Soldiers in Napoleon’s army discovered the Rosetta Stone in 1799 while digging the foundations of an addition to a fort near the town of el-Rashid (Rosetta). On Napoleon’s defeat, the stone became the property of the British under the terms of the Treaty of Alexandria (1801) along with other antiquities that the French had found.

The Rosetta Stone has been exhibited in the British Museum since 1802, with only one break. Towards the end of the First World War, in 1917, when the Museum was concerned about heavy bombing in London, they moved it to safety along with other, portable, 'important’ objects. The Rosetta Stone spent the next two years in a station on the Postal Tube Railway 50 feet below the ground at Holborn.

Find out more in this BBC podcast about the Rosetta Stone.

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The pyramid texts of Teti I’s pyramid.

Teti I (2345–2333 BCE) was the first king of Egypt’s 6th dynasty, and was buried at Saqqara. Preserved within his pyramid are some excellent examples of pyramid texts. Pyramid texts are ancient religious texts from Egypt’s Old Kingdom, and are possibly the oldest known religious texts in the world.

The spells (or “utterances”) written are primarily concerned with protecting the remains of the king, reanimating his body after death, and aiding him in ascending to the heavens.

The following is a translated section from the pyramid texts of Teti I’s pyramid (‘Utterance 373’ via: Miriam Lichtheim, Ancient Egyptian Literature, vol 1):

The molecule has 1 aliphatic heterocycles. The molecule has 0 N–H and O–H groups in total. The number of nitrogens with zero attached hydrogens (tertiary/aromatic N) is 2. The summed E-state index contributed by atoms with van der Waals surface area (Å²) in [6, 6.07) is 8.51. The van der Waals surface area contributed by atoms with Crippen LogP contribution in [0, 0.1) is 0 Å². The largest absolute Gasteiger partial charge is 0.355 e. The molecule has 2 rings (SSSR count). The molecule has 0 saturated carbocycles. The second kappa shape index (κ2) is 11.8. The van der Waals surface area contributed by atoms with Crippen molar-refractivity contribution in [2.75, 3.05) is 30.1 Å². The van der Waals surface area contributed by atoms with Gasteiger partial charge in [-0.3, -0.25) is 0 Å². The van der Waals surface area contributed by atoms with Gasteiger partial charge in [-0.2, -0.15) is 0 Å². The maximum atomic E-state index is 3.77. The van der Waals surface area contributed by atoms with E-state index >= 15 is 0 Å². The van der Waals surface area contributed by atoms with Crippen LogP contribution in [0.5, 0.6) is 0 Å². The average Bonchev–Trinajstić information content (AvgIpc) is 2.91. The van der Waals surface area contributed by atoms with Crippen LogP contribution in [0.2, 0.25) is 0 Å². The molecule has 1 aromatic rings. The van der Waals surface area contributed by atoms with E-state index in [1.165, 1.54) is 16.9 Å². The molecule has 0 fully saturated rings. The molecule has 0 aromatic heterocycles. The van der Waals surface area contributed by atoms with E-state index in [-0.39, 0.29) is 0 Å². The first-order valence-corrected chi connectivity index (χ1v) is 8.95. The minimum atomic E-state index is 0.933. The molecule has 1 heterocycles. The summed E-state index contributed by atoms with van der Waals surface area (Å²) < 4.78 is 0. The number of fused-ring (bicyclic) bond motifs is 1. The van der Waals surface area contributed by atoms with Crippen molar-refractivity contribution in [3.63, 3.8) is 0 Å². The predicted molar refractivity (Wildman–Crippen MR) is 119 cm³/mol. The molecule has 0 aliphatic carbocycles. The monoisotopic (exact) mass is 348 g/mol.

“Oho! Oho! Rise up, O Teti!

Take your head, collect your bones,

Gather your limbs, shake the earth from your flesh!

Take your bread that rots not, your beer that sours not,

Stand at the gates that bar the common people!

The gatekeeper comes out to you, he grasps your hand,

Takes you into heaven, to your father Geb.

He rejoices at your coming, gives you his hands,

Kisses you, caresses you,

Sets you before the spirits, the imperishable stars…”

Photos courtesy & taken by kairoinfo4u.

Ancient Egyptian works to be published together in English for first time

Ancient Egyptian texts written on rock faces and papyri are being brought together for the general reader for the first time after a Cambridge academic translated the hieroglyphic writings into modern English.

Until now few people beyond specialists have been able to read the texts, many of them inaccessible within tombs. While ancient Greek and Roman texts are widely accessible in modern editions, those from ancient Egypt have been largely overlooked, and the civilisation is most famous for its monuments.

The Great Pyramid and sphinx at Giza, the tombs in the Valley of the Kings and the rock-cut temples of Abu Simbel have shaped our image of the monumental pharaonic culture and its mysterious god-kings.

Toby Wilkinson said he had decided to begin work on the anthology because there was a missing dimension in how ancient Egypt was viewed: “The life of the mind, as expressed in the written word.” Read more.

so how about that confirmation of ancient egyptian miraculous heroes

i’m still really sore about ladybug being the sole focus of that episode, cats were worshipped in ancient egypt and yet chat noir was completely sidelined…